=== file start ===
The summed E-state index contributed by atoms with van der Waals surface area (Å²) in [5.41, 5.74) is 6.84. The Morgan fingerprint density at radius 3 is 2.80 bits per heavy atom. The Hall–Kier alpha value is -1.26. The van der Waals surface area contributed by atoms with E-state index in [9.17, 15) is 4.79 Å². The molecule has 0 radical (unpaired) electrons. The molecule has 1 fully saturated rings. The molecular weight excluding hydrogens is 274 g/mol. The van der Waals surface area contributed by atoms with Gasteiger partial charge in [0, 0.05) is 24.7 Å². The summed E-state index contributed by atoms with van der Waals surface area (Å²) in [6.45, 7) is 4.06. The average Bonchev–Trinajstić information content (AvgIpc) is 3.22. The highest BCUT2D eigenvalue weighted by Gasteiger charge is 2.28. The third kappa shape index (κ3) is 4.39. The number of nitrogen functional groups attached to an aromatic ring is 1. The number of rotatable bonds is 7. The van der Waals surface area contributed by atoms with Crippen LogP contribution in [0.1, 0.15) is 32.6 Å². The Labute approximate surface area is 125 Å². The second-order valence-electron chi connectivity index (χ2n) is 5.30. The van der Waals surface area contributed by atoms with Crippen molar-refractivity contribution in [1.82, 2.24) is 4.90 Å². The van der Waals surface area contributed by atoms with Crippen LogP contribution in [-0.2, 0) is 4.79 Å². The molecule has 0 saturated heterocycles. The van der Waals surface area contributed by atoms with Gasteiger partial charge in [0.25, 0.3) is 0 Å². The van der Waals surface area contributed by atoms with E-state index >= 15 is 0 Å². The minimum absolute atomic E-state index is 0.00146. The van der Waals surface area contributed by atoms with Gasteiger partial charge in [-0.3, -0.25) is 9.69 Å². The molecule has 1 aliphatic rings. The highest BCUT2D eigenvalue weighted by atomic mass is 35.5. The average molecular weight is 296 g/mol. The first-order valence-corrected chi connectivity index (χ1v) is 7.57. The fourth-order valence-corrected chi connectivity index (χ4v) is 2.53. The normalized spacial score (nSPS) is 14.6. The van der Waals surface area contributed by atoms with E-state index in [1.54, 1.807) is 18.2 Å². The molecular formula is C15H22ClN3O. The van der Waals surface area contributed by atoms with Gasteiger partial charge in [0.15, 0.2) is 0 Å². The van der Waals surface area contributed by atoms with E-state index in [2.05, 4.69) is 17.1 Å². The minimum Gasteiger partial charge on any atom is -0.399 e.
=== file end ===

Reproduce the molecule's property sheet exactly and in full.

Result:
The summed E-state index contributed by atoms with van der Waals surface area (Å²) in [5.41, 5.74) is 6.84. The Morgan fingerprint density at radius 3 is 2.80 bits per heavy atom. The Hall–Kier alpha value is -1.26. The van der Waals surface area contributed by atoms with E-state index in [9.17, 15) is 4.79 Å². The molecule has 0 radical (unpaired) electrons. The molecule has 1 fully saturated rings. The molecular weight excluding hydrogens is 274 g/mol. The van der Waals surface area contributed by atoms with Gasteiger partial charge in [0, 0.05) is 24.7 Å². The summed E-state index contributed by atoms with van der Waals surface area (Å²) in [6.45, 7) is 4.06. The average Bonchev–Trinajstić information content (AvgIpc) is 3.22. The highest BCUT2D eigenvalue weighted by Gasteiger charge is 2.28. The third kappa shape index (κ3) is 4.39. The number of nitrogen functional groups attached to an aromatic ring is 1. The number of rotatable bonds is 7. The van der Waals surface area contributed by atoms with Crippen LogP contribution in [0.1, 0.15) is 32.6 Å². The Labute approximate surface area is 125 Å². The second-order valence-electron chi connectivity index (χ2n) is 5.30. The van der Waals surface area contributed by atoms with Crippen molar-refractivity contribution in [1.82, 2.24) is 4.90 Å². The van der Waals surface area contributed by atoms with Crippen LogP contribution in [-0.2, 0) is 4.79 Å². The molecule has 0 saturated heterocycles. The van der Waals surface area contributed by atoms with Gasteiger partial charge in [0.25, 0.3) is 0 Å². The van der Waals surface area contributed by atoms with E-state index >= 15 is 0 Å². The minimum absolute atomic E-state index is 0.00146. The van der Waals surface area contributed by atoms with Gasteiger partial charge in [-0.3, -0.25) is 9.69 Å². The molecule has 1 aliphatic rings. The highest BCUT2D eigenvalue weighted by atomic mass is 35.5. The average molecular weight is 296 g/mol. The first-order valence-corrected chi connectivity index (χ1v) is 7.57. The fourth-order valence-corrected chi connectivity index (χ4v) is 2.53. The normalized spacial score (nSPS) is 14.6. The van der Waals surface area contributed by atoms with E-state index in [1.54, 1.807) is 18.2 Å². The molecular formula is C15H22ClN3O. The van der Waals surface area contributed by atoms with Gasteiger partial charge in [0.15, 0.2) is 0 Å². The van der Waals surface area contributed by atoms with E-state index in [2.05, 4.69) is 17.1 Å². The minimum Gasteiger partial charge on any atom is -0.399 e.